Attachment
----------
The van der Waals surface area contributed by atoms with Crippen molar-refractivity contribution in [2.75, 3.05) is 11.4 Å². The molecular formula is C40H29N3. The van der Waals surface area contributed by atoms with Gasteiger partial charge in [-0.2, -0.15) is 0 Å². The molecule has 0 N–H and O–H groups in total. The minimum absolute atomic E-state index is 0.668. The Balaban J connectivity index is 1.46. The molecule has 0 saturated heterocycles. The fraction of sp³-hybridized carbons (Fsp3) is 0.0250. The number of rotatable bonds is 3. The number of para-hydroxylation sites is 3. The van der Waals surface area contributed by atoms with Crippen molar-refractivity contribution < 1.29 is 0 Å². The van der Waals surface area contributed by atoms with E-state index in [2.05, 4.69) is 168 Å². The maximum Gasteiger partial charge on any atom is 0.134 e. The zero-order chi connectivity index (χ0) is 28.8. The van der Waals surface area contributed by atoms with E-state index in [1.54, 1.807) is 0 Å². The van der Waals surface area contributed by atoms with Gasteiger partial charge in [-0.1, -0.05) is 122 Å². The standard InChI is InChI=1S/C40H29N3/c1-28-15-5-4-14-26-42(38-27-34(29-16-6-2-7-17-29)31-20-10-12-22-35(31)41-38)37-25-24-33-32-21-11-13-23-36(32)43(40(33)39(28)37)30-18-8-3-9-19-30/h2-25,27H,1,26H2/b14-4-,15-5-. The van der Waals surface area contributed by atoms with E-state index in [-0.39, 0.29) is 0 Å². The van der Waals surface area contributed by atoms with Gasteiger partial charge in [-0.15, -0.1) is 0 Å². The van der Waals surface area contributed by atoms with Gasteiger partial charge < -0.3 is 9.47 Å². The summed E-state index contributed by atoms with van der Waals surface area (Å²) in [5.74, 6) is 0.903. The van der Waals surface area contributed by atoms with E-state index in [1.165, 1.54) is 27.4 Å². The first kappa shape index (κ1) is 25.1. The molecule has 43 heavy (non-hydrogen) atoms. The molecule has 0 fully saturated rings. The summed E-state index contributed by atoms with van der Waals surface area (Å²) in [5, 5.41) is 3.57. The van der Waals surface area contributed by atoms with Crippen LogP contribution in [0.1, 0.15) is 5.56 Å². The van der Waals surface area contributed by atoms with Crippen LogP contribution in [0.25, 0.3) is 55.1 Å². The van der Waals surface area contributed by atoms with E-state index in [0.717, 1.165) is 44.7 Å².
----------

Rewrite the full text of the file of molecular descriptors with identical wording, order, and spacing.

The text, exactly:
The van der Waals surface area contributed by atoms with Crippen molar-refractivity contribution in [2.75, 3.05) is 11.4 Å². The molecular formula is C40H29N3. The van der Waals surface area contributed by atoms with Gasteiger partial charge in [-0.2, -0.15) is 0 Å². The molecule has 0 N–H and O–H groups in total. The minimum absolute atomic E-state index is 0.668. The Balaban J connectivity index is 1.46. The molecule has 0 saturated heterocycles. The fraction of sp³-hybridized carbons (Fsp3) is 0.0250. The number of rotatable bonds is 3. The number of para-hydroxylation sites is 3. The van der Waals surface area contributed by atoms with Crippen molar-refractivity contribution < 1.29 is 0 Å². The van der Waals surface area contributed by atoms with E-state index in [2.05, 4.69) is 168 Å². The maximum Gasteiger partial charge on any atom is 0.134 e. The zero-order chi connectivity index (χ0) is 28.8. The van der Waals surface area contributed by atoms with E-state index in [1.54, 1.807) is 0 Å². The van der Waals surface area contributed by atoms with Gasteiger partial charge in [-0.1, -0.05) is 122 Å². The standard InChI is InChI=1S/C40H29N3/c1-28-15-5-4-14-26-42(38-27-34(29-16-6-2-7-17-29)31-20-10-12-22-35(31)41-38)37-25-24-33-32-21-11-13-23-36(32)43(40(33)39(28)37)30-18-8-3-9-19-30/h2-25,27H,1,26H2/b14-4-,15-5-. The van der Waals surface area contributed by atoms with E-state index in [-0.39, 0.29) is 0 Å². The van der Waals surface area contributed by atoms with Gasteiger partial charge in [-0.15, -0.1) is 0 Å². The van der Waals surface area contributed by atoms with Gasteiger partial charge < -0.3 is 9.47 Å². The summed E-state index contributed by atoms with van der Waals surface area (Å²) in [5.74, 6) is 0.903. The van der Waals surface area contributed by atoms with E-state index in [1.165, 1.54) is 27.4 Å². The first kappa shape index (κ1) is 25.1. The molecule has 43 heavy (non-hydrogen) atoms. The molecule has 0 fully saturated rings. The summed E-state index contributed by atoms with van der Waals surface area (Å²) in [5, 5.41) is 3.57. The van der Waals surface area contributed by atoms with Crippen LogP contribution in [0.1, 0.15) is 5.56 Å². The van der Waals surface area contributed by atoms with Crippen LogP contribution in [0.25, 0.3) is 55.1 Å². The van der Waals surface area contributed by atoms with E-state index in [0.717, 1.165) is 44.7 Å².